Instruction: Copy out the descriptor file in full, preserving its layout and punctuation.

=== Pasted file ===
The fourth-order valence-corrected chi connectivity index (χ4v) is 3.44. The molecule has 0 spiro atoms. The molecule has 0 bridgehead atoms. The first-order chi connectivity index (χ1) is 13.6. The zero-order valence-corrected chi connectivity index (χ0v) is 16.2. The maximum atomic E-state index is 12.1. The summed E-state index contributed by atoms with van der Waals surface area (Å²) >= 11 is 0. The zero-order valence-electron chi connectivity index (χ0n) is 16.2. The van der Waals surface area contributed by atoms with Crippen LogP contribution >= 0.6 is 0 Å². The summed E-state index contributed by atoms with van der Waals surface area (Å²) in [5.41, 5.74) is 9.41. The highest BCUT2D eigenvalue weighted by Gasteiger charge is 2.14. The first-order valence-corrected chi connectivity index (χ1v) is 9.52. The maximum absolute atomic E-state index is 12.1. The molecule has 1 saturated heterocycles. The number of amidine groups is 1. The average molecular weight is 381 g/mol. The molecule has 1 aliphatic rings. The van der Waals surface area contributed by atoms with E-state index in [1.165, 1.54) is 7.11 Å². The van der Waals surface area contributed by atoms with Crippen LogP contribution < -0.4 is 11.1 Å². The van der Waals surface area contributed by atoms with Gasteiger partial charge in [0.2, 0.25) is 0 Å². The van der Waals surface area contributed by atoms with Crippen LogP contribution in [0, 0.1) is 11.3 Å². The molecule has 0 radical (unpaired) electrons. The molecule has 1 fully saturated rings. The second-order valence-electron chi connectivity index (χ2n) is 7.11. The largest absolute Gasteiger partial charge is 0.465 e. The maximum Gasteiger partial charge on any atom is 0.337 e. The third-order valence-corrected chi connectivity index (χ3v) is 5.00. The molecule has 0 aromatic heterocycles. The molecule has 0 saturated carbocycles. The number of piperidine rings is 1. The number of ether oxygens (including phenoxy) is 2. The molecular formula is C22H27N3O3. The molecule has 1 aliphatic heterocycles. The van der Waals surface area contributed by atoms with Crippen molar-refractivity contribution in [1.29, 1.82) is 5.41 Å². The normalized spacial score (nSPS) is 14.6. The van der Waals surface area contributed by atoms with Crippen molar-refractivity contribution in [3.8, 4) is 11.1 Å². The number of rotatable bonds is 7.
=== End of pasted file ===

The fourth-order valence-corrected chi connectivity index (χ4v) is 3.44. The molecule has 0 spiro atoms. The molecule has 0 bridgehead atoms. The first-order chi connectivity index (χ1) is 13.6. The zero-order valence-corrected chi connectivity index (χ0v) is 16.2. The maximum atomic E-state index is 12.1. The summed E-state index contributed by atoms with van der Waals surface area (Å²) >= 11 is 0. The zero-order valence-electron chi connectivity index (χ0n) is 16.2. The van der Waals surface area contributed by atoms with Crippen LogP contribution >= 0.6 is 0 Å². The summed E-state index contributed by atoms with van der Waals surface area (Å²) in [5.41, 5.74) is 9.41. The highest BCUT2D eigenvalue weighted by Gasteiger charge is 2.14. The first-order valence-corrected chi connectivity index (χ1v) is 9.52. The maximum absolute atomic E-state index is 12.1. The molecule has 1 saturated heterocycles. The number of amidine groups is 1. The average molecular weight is 381 g/mol. The molecule has 1 aliphatic rings. The van der Waals surface area contributed by atoms with E-state index in [1.165, 1.54) is 7.11 Å². The van der Waals surface area contributed by atoms with Crippen LogP contribution < -0.4 is 11.1 Å². The van der Waals surface area contributed by atoms with Gasteiger partial charge in [0.2, 0.25) is 0 Å². The van der Waals surface area contributed by atoms with Crippen LogP contribution in [0, 0.1) is 11.3 Å². The molecule has 0 radical (unpaired) electrons. The molecule has 1 fully saturated rings. The second-order valence-electron chi connectivity index (χ2n) is 7.11. The largest absolute Gasteiger partial charge is 0.465 e. The maximum Gasteiger partial charge on any atom is 0.337 e. The third-order valence-corrected chi connectivity index (χ3v) is 5.00. The molecule has 0 aromatic heterocycles. The molecule has 0 saturated carbocycles. The number of piperidine rings is 1. The number of ether oxygens (including phenoxy) is 2. The molecular formula is C22H27N3O3. The molecule has 1 aliphatic heterocycles. The van der Waals surface area contributed by atoms with Crippen molar-refractivity contribution in [1.29, 1.82) is 5.41 Å². The normalized spacial score (nSPS) is 14.6. The van der Waals surface area contributed by atoms with Crippen molar-refractivity contribution in [3.8, 4) is 11.1 Å². The number of rotatable bonds is 7.